Leader Spotlight- Marsha' Warren
Our Leader Spotlight for this week is a defender of the weak and a refuge for the strong. Marsha' Foster Warren (pronounced Mar- shay) is a licensed professional counselor who also serves as a school administrator. I have had the opportunity to observe her leadership in her work, in her service to her home and family, in her ministry as well as in her community. Her passion for people who are seemingly left behind, forgotten or unacknowledged drives her leadership and service. Shay, as I call her, is the friend who checks in and will not allow me to hide when I am hurting. She is the sister who never leaves and will take a joker down in a second if they try to hurt anyone she loves! Everybody needs a Marsha' in their life. Professional, wife, mom, counselor, minister, and consistent true friend, please allow me to introduce Marsha' Warren. See our interview below for lessons on grassroots leadership and raising teenagers.
PBJ: Briefly tell us who you are.
Marsha': My name is Marsha’ Foster Warren. I am Licensed as a Professional Counselor here in the state of Georgia and I also serve as a Middle School Counselor to over 800 students in the Liberty County School District. I am co-owner of Counseling Associates of Statesboro which is a private counseling service near downtown Statesboro. Once the school day is over and on weekends, I work to provide counseling and support to children, adults, and families who agree to meet the challenge of working to become a better version of themselves. Last but not least, I am a believer and follower of Christ, a wife of nineteen years to my husband Brady, and I am most grateful to be the mother of two beautiful teenage daughters (Kristin and Kelli).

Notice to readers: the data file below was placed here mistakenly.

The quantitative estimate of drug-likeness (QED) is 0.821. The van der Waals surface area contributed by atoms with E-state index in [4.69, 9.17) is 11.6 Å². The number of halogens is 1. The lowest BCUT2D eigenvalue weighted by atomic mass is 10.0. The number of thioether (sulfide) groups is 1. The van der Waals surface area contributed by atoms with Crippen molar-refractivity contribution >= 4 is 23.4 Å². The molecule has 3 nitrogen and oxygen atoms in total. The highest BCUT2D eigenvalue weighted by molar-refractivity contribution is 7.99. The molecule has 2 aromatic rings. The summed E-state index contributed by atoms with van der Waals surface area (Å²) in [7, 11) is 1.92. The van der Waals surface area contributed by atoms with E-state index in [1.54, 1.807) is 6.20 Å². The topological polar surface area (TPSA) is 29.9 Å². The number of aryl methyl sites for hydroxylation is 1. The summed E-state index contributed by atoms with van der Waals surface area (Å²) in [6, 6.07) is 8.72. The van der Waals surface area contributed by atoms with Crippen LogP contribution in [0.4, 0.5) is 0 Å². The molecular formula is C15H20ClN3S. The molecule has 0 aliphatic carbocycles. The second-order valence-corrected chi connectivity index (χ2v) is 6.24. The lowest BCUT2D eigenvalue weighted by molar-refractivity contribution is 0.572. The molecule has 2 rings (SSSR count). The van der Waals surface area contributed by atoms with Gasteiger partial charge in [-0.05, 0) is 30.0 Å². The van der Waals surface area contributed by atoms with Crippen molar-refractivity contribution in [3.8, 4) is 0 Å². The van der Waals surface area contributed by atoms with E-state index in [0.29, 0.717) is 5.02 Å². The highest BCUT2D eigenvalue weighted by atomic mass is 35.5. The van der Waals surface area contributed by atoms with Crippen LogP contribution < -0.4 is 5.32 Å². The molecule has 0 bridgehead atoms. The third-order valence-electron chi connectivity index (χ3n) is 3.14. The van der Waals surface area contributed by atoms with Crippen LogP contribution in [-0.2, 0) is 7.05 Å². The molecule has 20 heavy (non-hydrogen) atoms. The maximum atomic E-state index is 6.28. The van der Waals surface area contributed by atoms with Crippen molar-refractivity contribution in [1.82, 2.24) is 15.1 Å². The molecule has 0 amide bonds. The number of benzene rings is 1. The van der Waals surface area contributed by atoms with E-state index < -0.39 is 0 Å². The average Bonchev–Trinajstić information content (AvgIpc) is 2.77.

PBJ: What does your leadership look like on a daily basis?
Marsha': In my current role as a school counselor and therapist, my leadership style can be best described as supportive, one who takes initiative, and I strongly believe in the power of having confidence in those individuals who are a part of my team. As a member of the administrative team at school, it is important for me to understand and support the mission and vision to avoid division. In other words, leadership is not so much about my words or the things I say, but more so about the actions I choose to take on a daily basis. I choose to be honest, hardworking, consistent, and I allow time in my schedule to self-reflect in order to make the necessary changes to increase proficiency and produce measurable outcomes. As it relates to my private practice, I serve as a gatekeeper for my profession, a mentor and clinical supervisor, and I am more concerned with lighting the torch for new and evolving counselors as opposed to the idea of simply passing the torch to those who entrust me with their livelihood as a member of the helping profession. Moreover, I am always looking for ways to work smarter, not harder.
PBJ: How would you describe your style of influence?